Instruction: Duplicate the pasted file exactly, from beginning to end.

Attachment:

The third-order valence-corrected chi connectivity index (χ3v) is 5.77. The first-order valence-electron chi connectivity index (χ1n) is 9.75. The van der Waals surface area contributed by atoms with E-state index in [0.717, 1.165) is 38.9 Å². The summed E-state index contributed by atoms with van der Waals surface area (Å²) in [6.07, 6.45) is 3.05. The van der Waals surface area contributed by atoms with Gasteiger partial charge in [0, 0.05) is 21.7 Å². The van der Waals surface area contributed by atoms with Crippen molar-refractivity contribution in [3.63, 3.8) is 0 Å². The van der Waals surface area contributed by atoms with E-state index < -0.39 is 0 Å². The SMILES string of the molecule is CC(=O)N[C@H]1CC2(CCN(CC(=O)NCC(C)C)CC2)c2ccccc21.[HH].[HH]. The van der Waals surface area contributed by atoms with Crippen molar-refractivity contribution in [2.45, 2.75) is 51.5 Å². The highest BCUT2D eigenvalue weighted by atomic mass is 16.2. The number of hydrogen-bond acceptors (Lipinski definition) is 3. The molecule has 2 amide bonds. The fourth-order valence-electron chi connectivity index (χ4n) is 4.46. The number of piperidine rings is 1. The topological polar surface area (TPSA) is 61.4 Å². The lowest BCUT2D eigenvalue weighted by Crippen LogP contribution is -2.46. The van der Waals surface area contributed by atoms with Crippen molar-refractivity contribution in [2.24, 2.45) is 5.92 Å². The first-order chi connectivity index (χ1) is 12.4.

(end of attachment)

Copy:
The third-order valence-corrected chi connectivity index (χ3v) is 5.77. The first-order valence-electron chi connectivity index (χ1n) is 9.75. The van der Waals surface area contributed by atoms with E-state index in [0.717, 1.165) is 38.9 Å². The summed E-state index contributed by atoms with van der Waals surface area (Å²) in [6.07, 6.45) is 3.05. The van der Waals surface area contributed by atoms with Gasteiger partial charge in [0, 0.05) is 21.7 Å². The van der Waals surface area contributed by atoms with Crippen molar-refractivity contribution in [3.63, 3.8) is 0 Å². The van der Waals surface area contributed by atoms with E-state index < -0.39 is 0 Å². The SMILES string of the molecule is CC(=O)N[C@H]1CC2(CCN(CC(=O)NCC(C)C)CC2)c2ccccc21.[HH].[HH]. The van der Waals surface area contributed by atoms with Crippen molar-refractivity contribution in [2.45, 2.75) is 51.5 Å². The highest BCUT2D eigenvalue weighted by atomic mass is 16.2. The number of hydrogen-bond acceptors (Lipinski definition) is 3. The molecule has 2 amide bonds. The fourth-order valence-electron chi connectivity index (χ4n) is 4.46. The number of piperidine rings is 1. The topological polar surface area (TPSA) is 61.4 Å². The lowest BCUT2D eigenvalue weighted by Crippen LogP contribution is -2.46. The van der Waals surface area contributed by atoms with Crippen molar-refractivity contribution in [2.24, 2.45) is 5.92 Å². The first-order chi connectivity index (χ1) is 12.4.